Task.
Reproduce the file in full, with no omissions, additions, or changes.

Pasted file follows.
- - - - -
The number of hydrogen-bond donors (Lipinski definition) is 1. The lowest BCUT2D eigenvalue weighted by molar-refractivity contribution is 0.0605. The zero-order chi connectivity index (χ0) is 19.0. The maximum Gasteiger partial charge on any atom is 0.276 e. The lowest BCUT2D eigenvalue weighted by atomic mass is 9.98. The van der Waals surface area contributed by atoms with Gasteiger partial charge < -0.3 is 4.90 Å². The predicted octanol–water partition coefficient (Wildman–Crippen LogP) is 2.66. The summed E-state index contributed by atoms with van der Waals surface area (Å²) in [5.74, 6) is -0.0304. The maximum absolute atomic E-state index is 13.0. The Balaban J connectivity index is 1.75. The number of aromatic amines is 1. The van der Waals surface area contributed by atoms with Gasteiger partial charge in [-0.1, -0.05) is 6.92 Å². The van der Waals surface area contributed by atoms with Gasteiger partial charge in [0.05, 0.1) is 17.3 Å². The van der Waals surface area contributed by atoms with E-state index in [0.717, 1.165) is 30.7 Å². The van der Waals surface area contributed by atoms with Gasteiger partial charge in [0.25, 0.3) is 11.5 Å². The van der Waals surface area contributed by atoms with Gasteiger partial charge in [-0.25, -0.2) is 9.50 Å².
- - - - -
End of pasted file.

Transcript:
The number of hydrogen-bond donors (Lipinski definition) is 1. The lowest BCUT2D eigenvalue weighted by molar-refractivity contribution is 0.0605. The zero-order chi connectivity index (χ0) is 19.0. The maximum Gasteiger partial charge on any atom is 0.276 e. The lowest BCUT2D eigenvalue weighted by atomic mass is 9.98. The van der Waals surface area contributed by atoms with Gasteiger partial charge < -0.3 is 4.90 Å². The predicted octanol–water partition coefficient (Wildman–Crippen LogP) is 2.66. The summed E-state index contributed by atoms with van der Waals surface area (Å²) in [5.74, 6) is -0.0304. The maximum absolute atomic E-state index is 13.0. The Balaban J connectivity index is 1.75. The number of aromatic amines is 1. The van der Waals surface area contributed by atoms with Gasteiger partial charge in [-0.1, -0.05) is 6.92 Å². The van der Waals surface area contributed by atoms with Gasteiger partial charge in [0.05, 0.1) is 17.3 Å². The van der Waals surface area contributed by atoms with E-state index in [0.717, 1.165) is 30.7 Å². The van der Waals surface area contributed by atoms with Gasteiger partial charge in [0.25, 0.3) is 11.5 Å². The van der Waals surface area contributed by atoms with Gasteiger partial charge in [-0.25, -0.2) is 9.50 Å².